Composer: Theodore Wiprud
Where to get the music:: Contact Theodore Wiprud at firstname.lastname@example.org.
chimes - middle c, g above
4 almglocken (C#, F#, G, B below middle c)
large suspended cymbal
log drum (2 pitches)
rute (two bunches of sticks)
large suspended cymbal
glass wind chime
small suspended cymbal
crotales (C, D, E, F# -share with perc 4)
rute (2 bunches of sticks)
chains (medium-heavy, about 4 feet long)
3 tom toms
wind chime of wood or shell
crotales (share with perc 3)
steel drum (range: middle c up to F 11th above)
Duration: 32 minutes
Information on the music:
Dark Love was originally composed as part of a multimedia production of abstract art and percussion, itself titled Dark Love. This work can be played in a regular concert setting, but makes an even bigger impact if experienced together with the Black Paintings that inspired it. Presenters may either rent slides of the paintings from the artist, or stage the performance with the paintings alongside the musicians, as in the original production. For more information about previewing the paintings, renting slides, or producing a full staging, please contact Allemar Music.
Pat Lipskyís Black Paintings are extraordinary to me because they open themselves to the viewer over time and convey such powerful emotion in purely abstract terms. In both ways they work like music, and from the first time I saw them, I began thinking of how they might sound. Percussion would clearly be the medium of choice. These paintings deal in color, rhythm, and form -the very qualities in which percussion excels. Melody and functional harmony are not in the Black Paintings. They are not representational; they do not illustrate situations or emotions. Instead they simply are; they mysteriously embody mood and emotion with great subtlety and complexity. Their music is both austere and intimate; formal and mercurial; monochrome and polychrome.
Each painting is both an imposing sensory experience and a deep psychological statement. They are large geometric works, eight feet tall in diamond form; heavy ridge lines describe deceptively curving grids; an indescribable array of shades of black fill the spaces and bleed off the edges. As a triptych, in the order in which Pat painted them, the three convey a powerful inner journey. The first movement ("Dark Love") is scored almost completely for metals. The movement is obsessive, given to vertigo, finally overwhelmed by an astonishing, glowing patch of color. The second movement ("History") is scored mainly for woods and skins, a warmer palette of sound. A deeper, more regular stratum pulses behind a ruffled surface. The third movement ("In Memoriam C.G.") includes most of the instruments heard already with the addition of a steel drum. Here the grid is most regular, the colors most jewel-like, the effect like stained glass. In place of the obsessive few pitches of the opening movement are tall, colorful, ringing chords, seeking this paintingís calm, its profound reflection, its awe. - Theodore Wiprud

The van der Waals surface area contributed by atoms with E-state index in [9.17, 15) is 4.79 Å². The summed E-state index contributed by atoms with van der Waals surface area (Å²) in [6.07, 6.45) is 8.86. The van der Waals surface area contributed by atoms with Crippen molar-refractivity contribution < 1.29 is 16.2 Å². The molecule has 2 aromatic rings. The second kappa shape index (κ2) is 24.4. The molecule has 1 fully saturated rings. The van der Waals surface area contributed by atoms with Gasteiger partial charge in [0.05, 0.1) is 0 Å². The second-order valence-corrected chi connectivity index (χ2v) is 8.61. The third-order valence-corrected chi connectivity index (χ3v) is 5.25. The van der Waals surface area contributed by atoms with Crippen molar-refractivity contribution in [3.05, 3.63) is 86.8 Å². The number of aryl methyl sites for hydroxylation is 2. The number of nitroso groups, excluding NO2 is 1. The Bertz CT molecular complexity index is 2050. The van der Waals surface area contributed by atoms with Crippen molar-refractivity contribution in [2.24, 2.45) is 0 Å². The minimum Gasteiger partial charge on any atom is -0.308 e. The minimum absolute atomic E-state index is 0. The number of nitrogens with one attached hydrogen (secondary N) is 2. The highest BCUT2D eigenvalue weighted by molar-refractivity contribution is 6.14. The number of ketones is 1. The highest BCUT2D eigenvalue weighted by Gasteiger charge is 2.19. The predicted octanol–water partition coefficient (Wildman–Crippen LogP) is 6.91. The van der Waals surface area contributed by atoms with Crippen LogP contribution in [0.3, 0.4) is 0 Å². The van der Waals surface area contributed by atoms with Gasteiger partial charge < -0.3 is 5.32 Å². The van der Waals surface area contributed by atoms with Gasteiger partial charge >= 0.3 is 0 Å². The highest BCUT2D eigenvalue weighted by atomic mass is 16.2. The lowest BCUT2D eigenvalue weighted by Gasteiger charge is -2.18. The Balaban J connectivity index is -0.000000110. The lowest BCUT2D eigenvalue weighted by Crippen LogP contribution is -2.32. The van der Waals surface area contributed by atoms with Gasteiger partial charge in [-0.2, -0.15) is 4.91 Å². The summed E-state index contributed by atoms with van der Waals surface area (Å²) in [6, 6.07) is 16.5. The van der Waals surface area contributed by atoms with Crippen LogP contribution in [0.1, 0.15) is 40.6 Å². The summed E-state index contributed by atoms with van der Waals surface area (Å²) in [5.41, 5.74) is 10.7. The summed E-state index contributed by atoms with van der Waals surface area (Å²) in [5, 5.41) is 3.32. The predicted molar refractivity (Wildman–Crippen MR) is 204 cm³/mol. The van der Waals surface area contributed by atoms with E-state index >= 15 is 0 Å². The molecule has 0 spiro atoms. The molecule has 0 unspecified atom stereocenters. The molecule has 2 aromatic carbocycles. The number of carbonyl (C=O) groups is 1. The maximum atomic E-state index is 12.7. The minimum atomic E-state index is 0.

ABOUT THEODORE WIPRUD
Born 1958 in Washington, DC
Resides in New York
Theodore Wiprud is a composer who also plays important roles as concert presenter, educator, and music executive. His compositions are known for the impact they make on performers and audiences, reflecting his constant interaction with both adult and young musicians and listeners from the New York Philharmonic, where he currently serves as Director of Education, to classrooms and community venues.
Wiprudís music frequently deals with spiritual experience: orchestral music (such as Hosannas of the Second Heaven) and chamber music (String Quartet No. 1, Refining Fire and String Quartet No. 2, Intimations and Incarnations) responding to Danteís Divine Comedy and similar works; choral music on texts from diverse religious traditions; and percussion scores like Anima and Dark Love. Other pieces involve American literature, including American Journal, based on Robert Haydenís poem, and A Georgia Song, a setting of Maya Angelou. His Saxophone Quartet has been described as ďa work of substance, rewarding to perform, and warmly received by audiences.Ē
Wiprud earned his bachelorís degree in biochemistry at Harvard and his masterís in theory and composition at Boston University, where he worked with David Del Tredici. We was a Visiting Scholar at Cambridge University as a student of Robin Holloway, and a composition fellow at the Aspen Music School studying with Jacob Druckman and Bernard Rands.
For more information on Theodore Wiprud visit his webbsite by clicking here.